Working Paper Article Version 1 This version is not peer-reviewed

The Training Characteristics of Recreational-level Triathletes: Influence on Fatigue and Health

Version 1 : Received: 9 April 2021 / Approved: 12 April 2021 / Online: 12 April 2021 (14:08:27 CEST)

A peer-reviewed article of this Preprint also exists.

Falk Neto, J.H.; Parent, E.C.; Vleck, V.; Kennedy, M.D. The Training Characteristics of Recreational-Level Triathletes: Influence on Fatigue and Health. Sports 2021, 9, 94. Falk Neto, J.H.; Parent, E.C.; Vleck, V.; Kennedy, M.D. The Training Characteristics of Recreational-Level Triathletes: Influence on Fatigue and Health. Sports 2021, 9, 94.

Journal reference: Sports 2021, 9, 94
DOI: 10.3390/sports9070094

Abstract

Little is known about how recreational triathletes prepare for an Olympic distance event. The aim of this study was to identify the training characteristics of recreational-level triathletes within the competition period and assess how their preparation for a triathlon influences their health and their levels of fatigue. During the 6 weeks prior to an Olympic distance triathlon, and the 2 weeks after, 9 recreational athletes (5 males, 4 females) completed a daily training log. Participants answered the Daily Analysis of Life Demands Questionnaire (DALDA), the Training Distress Scale (TDS), and the Alberta Swim Fatigue and Health Questionnaire weekly. The Recovery-Stress Questionnaire (REST-Q) was completed at the beginning of the study, on the day before the competition, and at the end of week 8. Training loads were calculated using session-based rating of perceived exertion (sRPE). The data from every week of training was compared to week 1 to determine how athletes’ training and health changed throughout the study. No changes in training loads, duration, or training intensity distribution were seen in the weeks leading up to the competition. Training duration was significantly reduced in week 6 (p=0.041, d = 1.58, 95% CI = 6.9, 421.9), while the number of sessions was reduced in week 6 (Z=2.32, p=0.02, ES = 0.88) and week 7 (Z = 2.31, p=0.02, ES = 0.87). Training was characterized by large weekly variations in training loads and a high training intensity. No significant changes were seen in the DALDA, TDS, or REST-Q questionnaire scores throughout the 8 weeks. Despite large spikes in training load and a high overall training intensity, these recreational-level triathletes were able to maintain their health in the 6 weeks of training prior an Olympic distance triathlon.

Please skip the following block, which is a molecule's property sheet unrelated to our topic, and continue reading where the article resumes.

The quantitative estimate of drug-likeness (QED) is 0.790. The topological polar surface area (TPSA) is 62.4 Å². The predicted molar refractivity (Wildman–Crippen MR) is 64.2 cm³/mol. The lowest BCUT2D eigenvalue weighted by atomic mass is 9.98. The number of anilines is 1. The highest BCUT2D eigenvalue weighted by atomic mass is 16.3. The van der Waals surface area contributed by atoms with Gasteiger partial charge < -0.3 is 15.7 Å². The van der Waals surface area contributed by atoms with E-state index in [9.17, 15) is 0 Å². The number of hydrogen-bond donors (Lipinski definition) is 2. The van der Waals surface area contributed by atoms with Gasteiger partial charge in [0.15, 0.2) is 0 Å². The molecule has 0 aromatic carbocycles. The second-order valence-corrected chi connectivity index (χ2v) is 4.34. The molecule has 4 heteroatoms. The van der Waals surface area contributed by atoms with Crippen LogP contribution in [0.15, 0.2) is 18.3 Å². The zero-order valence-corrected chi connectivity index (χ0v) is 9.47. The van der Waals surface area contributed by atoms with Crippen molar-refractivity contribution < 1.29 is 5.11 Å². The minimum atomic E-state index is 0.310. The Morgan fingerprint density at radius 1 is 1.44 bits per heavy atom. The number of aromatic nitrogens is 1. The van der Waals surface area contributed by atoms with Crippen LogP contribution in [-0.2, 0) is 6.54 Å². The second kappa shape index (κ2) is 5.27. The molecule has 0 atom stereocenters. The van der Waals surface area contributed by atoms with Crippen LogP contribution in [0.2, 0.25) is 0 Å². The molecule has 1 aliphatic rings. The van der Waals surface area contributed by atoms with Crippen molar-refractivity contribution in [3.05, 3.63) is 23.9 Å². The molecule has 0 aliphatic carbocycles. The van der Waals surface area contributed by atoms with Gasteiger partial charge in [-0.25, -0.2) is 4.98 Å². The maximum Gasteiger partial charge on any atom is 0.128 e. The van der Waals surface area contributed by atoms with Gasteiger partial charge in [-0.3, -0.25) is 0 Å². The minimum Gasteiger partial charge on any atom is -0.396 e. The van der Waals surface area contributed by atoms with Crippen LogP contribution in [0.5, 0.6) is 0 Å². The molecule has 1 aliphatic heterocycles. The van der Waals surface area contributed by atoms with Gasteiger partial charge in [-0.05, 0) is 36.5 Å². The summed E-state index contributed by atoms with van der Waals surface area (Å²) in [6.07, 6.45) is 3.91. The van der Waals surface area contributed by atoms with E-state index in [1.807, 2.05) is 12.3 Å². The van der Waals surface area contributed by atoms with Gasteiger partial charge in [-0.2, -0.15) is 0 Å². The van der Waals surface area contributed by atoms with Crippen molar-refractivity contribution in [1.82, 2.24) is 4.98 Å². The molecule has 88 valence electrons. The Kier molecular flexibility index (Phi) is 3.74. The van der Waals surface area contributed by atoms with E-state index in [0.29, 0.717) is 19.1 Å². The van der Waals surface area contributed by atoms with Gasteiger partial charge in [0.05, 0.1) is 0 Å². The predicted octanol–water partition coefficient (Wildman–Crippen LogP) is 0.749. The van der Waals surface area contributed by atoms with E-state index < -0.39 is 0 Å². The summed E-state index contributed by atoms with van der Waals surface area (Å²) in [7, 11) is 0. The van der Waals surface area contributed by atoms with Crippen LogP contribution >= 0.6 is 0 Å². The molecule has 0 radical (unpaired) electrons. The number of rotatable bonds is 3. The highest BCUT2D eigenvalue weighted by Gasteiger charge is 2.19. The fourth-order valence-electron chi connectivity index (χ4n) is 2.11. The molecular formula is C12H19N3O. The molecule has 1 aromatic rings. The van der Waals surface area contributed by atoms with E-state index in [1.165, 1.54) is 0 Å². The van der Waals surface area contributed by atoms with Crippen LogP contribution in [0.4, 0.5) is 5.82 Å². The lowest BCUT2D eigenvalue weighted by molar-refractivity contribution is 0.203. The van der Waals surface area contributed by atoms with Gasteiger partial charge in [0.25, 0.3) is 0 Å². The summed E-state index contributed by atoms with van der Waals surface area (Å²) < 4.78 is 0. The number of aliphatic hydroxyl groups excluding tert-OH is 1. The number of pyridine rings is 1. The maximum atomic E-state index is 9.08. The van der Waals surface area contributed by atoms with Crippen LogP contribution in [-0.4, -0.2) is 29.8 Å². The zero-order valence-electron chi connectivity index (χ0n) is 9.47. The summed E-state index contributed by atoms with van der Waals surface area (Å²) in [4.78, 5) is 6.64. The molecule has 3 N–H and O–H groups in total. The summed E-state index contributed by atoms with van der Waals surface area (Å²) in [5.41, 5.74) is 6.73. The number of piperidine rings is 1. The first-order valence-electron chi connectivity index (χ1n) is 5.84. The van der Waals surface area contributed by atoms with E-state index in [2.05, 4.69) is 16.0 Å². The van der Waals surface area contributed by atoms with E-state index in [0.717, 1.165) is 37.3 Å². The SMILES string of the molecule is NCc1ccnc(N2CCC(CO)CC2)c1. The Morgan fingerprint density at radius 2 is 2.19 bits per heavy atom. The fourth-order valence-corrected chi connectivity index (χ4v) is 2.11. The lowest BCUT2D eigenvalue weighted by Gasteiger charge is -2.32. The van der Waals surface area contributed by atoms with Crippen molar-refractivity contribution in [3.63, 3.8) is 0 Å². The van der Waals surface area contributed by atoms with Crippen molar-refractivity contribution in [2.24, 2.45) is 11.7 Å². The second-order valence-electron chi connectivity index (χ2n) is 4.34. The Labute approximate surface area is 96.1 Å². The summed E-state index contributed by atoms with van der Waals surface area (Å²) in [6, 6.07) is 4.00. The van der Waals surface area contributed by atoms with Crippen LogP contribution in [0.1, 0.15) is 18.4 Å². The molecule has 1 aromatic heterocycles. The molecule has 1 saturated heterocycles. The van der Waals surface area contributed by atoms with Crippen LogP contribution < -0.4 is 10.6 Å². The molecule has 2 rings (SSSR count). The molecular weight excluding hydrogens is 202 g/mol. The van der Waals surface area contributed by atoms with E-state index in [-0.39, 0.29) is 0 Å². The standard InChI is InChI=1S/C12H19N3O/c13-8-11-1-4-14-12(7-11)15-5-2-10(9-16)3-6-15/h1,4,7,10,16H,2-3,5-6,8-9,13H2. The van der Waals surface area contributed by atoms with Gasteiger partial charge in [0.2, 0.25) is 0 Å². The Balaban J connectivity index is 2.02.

Keywords

training loads; monitoring; illness; recovery; triathlon

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